To prove that I am flying in the face of convention, or at least in the way that Zvezda's instructions see it, I have yet again omitted to follow the instructions and instead of doing the wheels (as I want to paint them separately), I have jumped a few steps and added the rear hull plate and the hull above the track runs as well as the pannier sections. Zvezda provide the latter as one large interlocking section that is cross braced and adds stability to the whole hull.There is cut-out where the glacis goes, which is supplied and at first I thought this to be rather strange but then I figured it out. By doing this, the option of producing an Ausf A as a follow-up kit is made simpler.
The running gear
At this point my attention shifted to the running gear and once again I deviated from my normal practice of simply assembling the entire set of wheels, sprockets idlers and tracks all as an entity and then painting and weathering much as I had adopted many years ago. Now I would pre-paint the wheels, etc. and weather them as separate entities and then bring all together on the model before assembling the upper hull onto the lower. The painted and weathered lower hull would be masked for final painting.
I sprayed the inner steel portions with Tamiya Dark Tan, then brush painted the rubber tyres with Vallejo Dark Rubber from their Panzer Aces set which I find gives a nice dark grey shade. For the first time I used Vallejo Pigments. The problem I face is that my supply of MIG pigments are rapidly dwindling and neither, they nor AK supplies are available here in Cape Town, while Vallejo are. I used layers of ochre and earth applied over each other randomly to get a variation in tonal quality, applying the Vallejo Fixer first as is my custom and allowing the pigments to wick into it. However, something was not right, or I messed up somewhere, as the fixer seemed to take forever to dry. I tried putting the model in some weak sunlight and even used a hairdryer to try to cure the pigments. All to no avail and I started doing some more research and it was soon made clear that the Vallejo Fixer was the longer curing option. Not what I needed.
Vallejo recommends using their matt medium for quicker setting times and I switched to this. Instant success and I was once more back on course after some soul searching and cursing myself for not doing proper research on the new product I was using. Once I had moved past the stage of shooting myself in the foot, I must admit that I was happy with this new (to me) product and it seems to achieve a look I was unable to achieve previously, with the MIG products. At this point, I started on the tracks and you are given two sections of fixed lengths of track per side and you then have to assemble the rest of the run from separate links.
With careful assembly you can get articulating links as per the real thing and a most delightful sag. I must point out to you that Zvezda does not make this clear to you at all. However after the links and lengths were removed from the sprue, I figured out that with careful assembly that you would them to articulate and to this purpose I carried out assembly with Tamiya’s Ultra-Thin Cement.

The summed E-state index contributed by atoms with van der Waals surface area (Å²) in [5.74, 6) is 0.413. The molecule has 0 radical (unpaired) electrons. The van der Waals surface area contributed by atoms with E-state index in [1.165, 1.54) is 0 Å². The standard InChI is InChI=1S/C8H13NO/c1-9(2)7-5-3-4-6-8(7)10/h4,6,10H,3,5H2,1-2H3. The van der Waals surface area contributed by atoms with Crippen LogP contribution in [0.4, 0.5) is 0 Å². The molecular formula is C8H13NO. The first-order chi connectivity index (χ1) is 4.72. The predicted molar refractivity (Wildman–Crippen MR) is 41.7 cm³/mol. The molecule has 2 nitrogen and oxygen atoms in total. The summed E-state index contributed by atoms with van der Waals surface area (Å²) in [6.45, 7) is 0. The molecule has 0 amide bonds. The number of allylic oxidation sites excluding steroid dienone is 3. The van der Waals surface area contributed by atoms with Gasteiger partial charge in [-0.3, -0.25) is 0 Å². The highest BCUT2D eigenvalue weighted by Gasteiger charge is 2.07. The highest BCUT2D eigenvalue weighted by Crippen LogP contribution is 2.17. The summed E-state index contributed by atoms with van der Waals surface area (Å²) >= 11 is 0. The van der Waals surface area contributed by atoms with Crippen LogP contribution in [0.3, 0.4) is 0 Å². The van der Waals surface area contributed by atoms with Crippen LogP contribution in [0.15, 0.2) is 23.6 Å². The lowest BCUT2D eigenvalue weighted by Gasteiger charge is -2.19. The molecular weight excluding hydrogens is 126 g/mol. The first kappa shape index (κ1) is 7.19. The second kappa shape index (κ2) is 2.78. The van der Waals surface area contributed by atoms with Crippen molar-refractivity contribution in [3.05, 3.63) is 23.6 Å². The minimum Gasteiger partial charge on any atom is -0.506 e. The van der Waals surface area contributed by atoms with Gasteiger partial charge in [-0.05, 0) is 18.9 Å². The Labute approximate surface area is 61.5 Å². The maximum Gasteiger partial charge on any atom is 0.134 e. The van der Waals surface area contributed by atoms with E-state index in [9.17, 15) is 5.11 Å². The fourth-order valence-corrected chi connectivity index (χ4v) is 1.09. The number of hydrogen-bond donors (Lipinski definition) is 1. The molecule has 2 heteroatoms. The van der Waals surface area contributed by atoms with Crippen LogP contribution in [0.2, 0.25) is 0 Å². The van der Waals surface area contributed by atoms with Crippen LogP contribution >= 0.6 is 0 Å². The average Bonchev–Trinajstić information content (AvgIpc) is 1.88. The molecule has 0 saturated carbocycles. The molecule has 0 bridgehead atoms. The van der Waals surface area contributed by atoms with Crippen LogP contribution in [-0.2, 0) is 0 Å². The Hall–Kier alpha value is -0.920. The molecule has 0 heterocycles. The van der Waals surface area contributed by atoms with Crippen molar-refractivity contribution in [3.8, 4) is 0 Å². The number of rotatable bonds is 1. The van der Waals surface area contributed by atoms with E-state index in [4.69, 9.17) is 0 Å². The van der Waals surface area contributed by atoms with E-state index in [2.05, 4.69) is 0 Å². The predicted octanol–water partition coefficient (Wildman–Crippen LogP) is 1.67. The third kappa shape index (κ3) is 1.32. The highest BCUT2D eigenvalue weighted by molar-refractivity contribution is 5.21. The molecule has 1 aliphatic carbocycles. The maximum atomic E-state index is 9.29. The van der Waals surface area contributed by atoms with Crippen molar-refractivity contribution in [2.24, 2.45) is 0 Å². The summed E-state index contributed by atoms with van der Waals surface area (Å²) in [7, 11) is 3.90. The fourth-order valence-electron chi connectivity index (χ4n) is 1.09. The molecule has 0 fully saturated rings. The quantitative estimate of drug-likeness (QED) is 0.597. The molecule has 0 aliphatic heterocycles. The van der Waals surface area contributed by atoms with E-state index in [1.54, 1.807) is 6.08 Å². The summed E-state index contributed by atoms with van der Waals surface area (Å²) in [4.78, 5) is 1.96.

Next I sprayed the assembled track runs with Vallejo Track Primer and the inner freshly buffed areas where the wheels would run with Vallejo Gunmetal. Moving on, after drying the same mix of pigments as used on the lower hull were worked into the outer running surfaces. However wanting a slightly more ground in muddy look, I turned to Tamiya’s Textured Paint applying a mixture of Earth and Grass effect. After a bit of manipulation I was happy with the total lower track and hull look and as I assembled the tracks on either side I realised, it looked good.
I now moved onto the point where Zvezda would have me start in the first place.
The barrel assembled very well, a little rub down with a sanding stick of the seam line and it's OK. If you even notice the small peg on the muzzle brake (Probably the fixing bolt) and wondered if it goes upper or bottom side. Well it goes on the upper side. I did find that the barrel was a bit loose fitting in its locating hole. I found that a quick solution is to shim it up, with little scrap wedges cut from styrene placed at regular intervals, until it sits firmly in its housing
As mentioned earlier although a comprehensive interior was given in the kit, I decided not to fit it in my model and only assembled the outer shell. However looking at the instructions and all the parts included on the sprue, once assembled it’s all there inside the turret. You get the usual gun breech, seat for commander and gunner as well as various fittings like fans that fit onto the inner part of the turret.
Clear mouldings are provided for the various periscopes and even the turret basket is there. The hatch at the rear of the turret is able to open and close
A neat set of smoke dischargers were supplied together with the relevant smoke candles to fit in the tube. I left mine out as I like the look of the open tubes. The edges are commendably thin, if a trifle flared. Various lifting hooks and grab handles are supplied.
The upper hull and various fittings
At this point everything was coming together fast and it was looking like a Panther. This point being proved, when I test fitted the two hull sections and the turret.
The upper and lower hulls clicked together as Zvezda’s system of interlocking cut-outs proved successful. Zvezda do supply the hull skirts and hangers, but frankly they looked over scale to me in styrene.